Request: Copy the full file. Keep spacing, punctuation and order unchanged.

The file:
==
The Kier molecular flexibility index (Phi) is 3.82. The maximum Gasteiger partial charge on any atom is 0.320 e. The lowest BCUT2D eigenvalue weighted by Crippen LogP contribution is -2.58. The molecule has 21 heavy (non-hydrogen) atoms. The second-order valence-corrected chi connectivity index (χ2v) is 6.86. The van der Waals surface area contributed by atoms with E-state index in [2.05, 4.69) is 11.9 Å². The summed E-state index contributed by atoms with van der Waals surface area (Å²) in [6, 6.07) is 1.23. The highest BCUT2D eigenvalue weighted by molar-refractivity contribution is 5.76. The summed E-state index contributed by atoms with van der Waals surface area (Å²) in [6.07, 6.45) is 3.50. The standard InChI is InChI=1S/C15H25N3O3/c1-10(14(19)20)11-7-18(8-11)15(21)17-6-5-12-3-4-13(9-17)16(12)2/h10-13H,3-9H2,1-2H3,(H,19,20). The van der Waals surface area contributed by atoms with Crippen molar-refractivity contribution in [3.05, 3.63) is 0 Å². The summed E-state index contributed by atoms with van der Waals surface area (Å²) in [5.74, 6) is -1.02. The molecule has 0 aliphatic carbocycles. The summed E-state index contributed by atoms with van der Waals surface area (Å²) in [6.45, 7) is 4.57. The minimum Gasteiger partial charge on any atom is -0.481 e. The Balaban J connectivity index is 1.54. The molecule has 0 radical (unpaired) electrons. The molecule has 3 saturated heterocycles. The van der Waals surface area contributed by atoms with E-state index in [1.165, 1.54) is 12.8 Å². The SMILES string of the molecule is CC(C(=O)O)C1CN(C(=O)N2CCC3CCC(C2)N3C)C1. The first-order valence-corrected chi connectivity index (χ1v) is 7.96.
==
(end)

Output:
The Kier molecular flexibility index (Phi) is 3.82. The maximum Gasteiger partial charge on any atom is 0.320 e. The lowest BCUT2D eigenvalue weighted by Crippen LogP contribution is -2.58. The molecule has 21 heavy (non-hydrogen) atoms. The second-order valence-corrected chi connectivity index (χ2v) is 6.86. The van der Waals surface area contributed by atoms with E-state index in [2.05, 4.69) is 11.9 Å². The summed E-state index contributed by atoms with van der Waals surface area (Å²) in [6, 6.07) is 1.23. The highest BCUT2D eigenvalue weighted by molar-refractivity contribution is 5.76. The summed E-state index contributed by atoms with van der Waals surface area (Å²) in [6.07, 6.45) is 3.50. The standard InChI is InChI=1S/C15H25N3O3/c1-10(14(19)20)11-7-18(8-11)15(21)17-6-5-12-3-4-13(9-17)16(12)2/h10-13H,3-9H2,1-2H3,(H,19,20). The van der Waals surface area contributed by atoms with Crippen molar-refractivity contribution in [3.05, 3.63) is 0 Å². The summed E-state index contributed by atoms with van der Waals surface area (Å²) in [5.74, 6) is -1.02. The molecule has 0 aliphatic carbocycles. The summed E-state index contributed by atoms with van der Waals surface area (Å²) in [6.45, 7) is 4.57. The minimum Gasteiger partial charge on any atom is -0.481 e. The Balaban J connectivity index is 1.54. The molecule has 0 radical (unpaired) electrons. The molecule has 3 saturated heterocycles. The van der Waals surface area contributed by atoms with E-state index in [1.165, 1.54) is 12.8 Å². The SMILES string of the molecule is CC(C(=O)O)C1CN(C(=O)N2CCC3CCC(C2)N3C)C1. The first-order valence-corrected chi connectivity index (χ1v) is 7.96.